As time got closer, the racers began to line up in their appropriate waves, and so Ben and I took our place at the front of the line. Even though I’ve run in Ecuador and Argentina, this was my first race in the United States. Things seemed very organized, and our excitement was high as we were cheered on by local politicians and the National Anthem before beginning. We were hoping to complete the 13.1 mile (21 kilometer) race in about 1 hour, 50 minutes, but we hadn’t been training to extensively in the last few weeks. We are, after all, students with busy lives.

The race began downtown and moved quickly to northern neighborhoods of Baltimore. The first five miles were uphill and downhill, wearing a toll on many participants, but we kept on as well as we could, while our aches and pains from months of running and building up were drowned out by determination to finish. The race was nice because we basically got a city tour of Baltimore, and I got to see parts of the city I otherwise never would have. It seemed like we took some sketchy turns at places, and passed through parts of the city where the HBO show “The Wire” might be filmed. Boarded up doors and knocked out windows lined the low-rise houses as lone cops guarded the traffic at intersections and locals supported us as we ran by.

I have to say–the residents of Baltimore were pretty entertaining as we ran by, banging on cowbells, holding up funny and ironic signs, and even dressing in costumes like animals and zombies while dancing on top of cars. The Baltimore Running Festival has grown in size every year since its inception 11 years ago, and this year was another sell out for all of the categories. By the 58th minute we had reached a small but pretty lake and began to turn back to see the thousands of people behind us. Anytime you’re running a race, you get excited to see the mass of people in front of you. But even more exhilarating is seeing the thousands more who are behind you, telling you that you’re doing okay.

After the race, beer and donuts in hand

Helicopters flew overhead and local bands played 80s tunes as we continued down through the city and back towards downtown. We crossed a bridge and were just almost there as the crowds continued to grow. Every two miles we were resupplied with water and Gatorade, and I kept falling in a trap whereby I’d use the water to clean off the Gatorade on my hands, then get Gatorade and spill it on my hands while running, spending the next two miles trying to lick it off until I got water again. This was the first time I ate an energy bar during a race, and I feel like it really helped in the later miles.

To end it all we ran through Camden Yards, which was my first experience in the ball park, and then crossed the finish line in the parking lot at M&T Bank Stadium, where the Ravens play. I thought we were going to end on the field, but I guess they have a game there today. Our official time was 1 hour, 51 minutes, 55 seconds. We guessed pretty well what we would get. In the staging area we were given medals and heat sheets, food, water, and vouchers for beer which we gladly accepted. I still love my traditional celebratory beer post-race. There was even a free photo booth and to cap it off, we ate some donuts before heading back to Washington.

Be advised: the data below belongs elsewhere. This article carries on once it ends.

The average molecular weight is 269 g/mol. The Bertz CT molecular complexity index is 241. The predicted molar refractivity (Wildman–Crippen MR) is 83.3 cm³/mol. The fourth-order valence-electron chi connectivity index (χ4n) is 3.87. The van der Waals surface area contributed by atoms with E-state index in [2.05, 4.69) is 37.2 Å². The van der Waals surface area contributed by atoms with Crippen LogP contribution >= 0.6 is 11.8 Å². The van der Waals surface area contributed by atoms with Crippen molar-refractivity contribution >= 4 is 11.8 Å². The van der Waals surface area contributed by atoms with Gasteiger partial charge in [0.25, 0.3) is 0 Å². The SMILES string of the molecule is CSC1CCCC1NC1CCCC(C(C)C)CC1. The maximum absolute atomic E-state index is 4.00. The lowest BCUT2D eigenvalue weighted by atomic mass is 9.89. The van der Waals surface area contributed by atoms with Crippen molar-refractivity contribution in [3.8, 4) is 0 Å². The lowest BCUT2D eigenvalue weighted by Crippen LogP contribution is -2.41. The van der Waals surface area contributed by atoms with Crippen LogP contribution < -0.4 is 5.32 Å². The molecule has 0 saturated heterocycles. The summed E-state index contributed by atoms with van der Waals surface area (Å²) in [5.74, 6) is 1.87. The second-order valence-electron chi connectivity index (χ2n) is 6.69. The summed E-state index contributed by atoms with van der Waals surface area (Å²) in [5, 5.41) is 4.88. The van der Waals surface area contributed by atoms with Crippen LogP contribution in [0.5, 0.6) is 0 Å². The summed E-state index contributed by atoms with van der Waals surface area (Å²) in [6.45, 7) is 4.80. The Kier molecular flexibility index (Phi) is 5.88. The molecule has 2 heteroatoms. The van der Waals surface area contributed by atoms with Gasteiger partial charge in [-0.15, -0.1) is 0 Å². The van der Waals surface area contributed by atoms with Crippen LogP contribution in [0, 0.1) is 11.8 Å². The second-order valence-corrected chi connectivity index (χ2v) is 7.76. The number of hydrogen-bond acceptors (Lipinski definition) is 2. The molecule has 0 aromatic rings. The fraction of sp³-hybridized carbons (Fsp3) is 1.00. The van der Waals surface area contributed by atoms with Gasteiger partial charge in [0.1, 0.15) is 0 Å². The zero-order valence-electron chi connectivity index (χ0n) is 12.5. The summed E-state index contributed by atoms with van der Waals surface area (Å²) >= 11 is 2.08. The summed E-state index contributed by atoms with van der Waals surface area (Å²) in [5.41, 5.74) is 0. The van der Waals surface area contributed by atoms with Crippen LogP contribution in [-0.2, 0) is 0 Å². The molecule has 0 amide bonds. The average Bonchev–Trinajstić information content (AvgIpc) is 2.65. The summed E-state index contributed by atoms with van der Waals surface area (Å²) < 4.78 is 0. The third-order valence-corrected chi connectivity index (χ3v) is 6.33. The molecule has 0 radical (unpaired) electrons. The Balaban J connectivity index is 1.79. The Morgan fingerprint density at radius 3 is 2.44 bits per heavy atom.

So now I’ve got a half marathon under my belt, and if you think I’m going to tackle a full marathon next, you’re crazy. As thrilling as it was to complete it and even though at the time I felt like I could keep going, I don’t think I have it in me for 26.2 mile run. My body isn’t hurting as badly as it could, but I don’t know if it can handle that much exertion. For now I’m going to cut back and go back to running 10 kilometer runs just like in Argentina and Ecuador. That’ll do, pig.

Latinos en Washington

9 Oct

Since I’ve moved to Washington, DC, it’s been relatively easy to continue practicing my Spanish. As you would expect in an international city with representation from almost the entire world, there are plenty of Latinos who live here. In fact, at least once a day I hear Spanish while walking in the streets, riding the bus, or heading to class on campus. It’s great for me, and I feel like being able to communicate with native Spanish speakers has opened up other doors to me. I’ve got a wide array of Spanish speaking friends and acquaintances here–a Paraguayan friend and his girlfriend, a Bolivian who grew up in Uruguay, a Columbian neighbor, a Peruvian on our soccer team, and more who I come across on a daily basis.

On Thursday night our intramural soccer team met up for dinner at a Mexican restaurant to discuss tactics, and soon we started talking about Lionel Messi and the World Cup qualifying matches that would be beginning soon. I soon started talking with our Meixcan server in Spanish and he laughed as I said words like “boludo” and “pelotudo”. He found it hilarious to hear them and tried comparing them to “pendejo” or “chinguero”.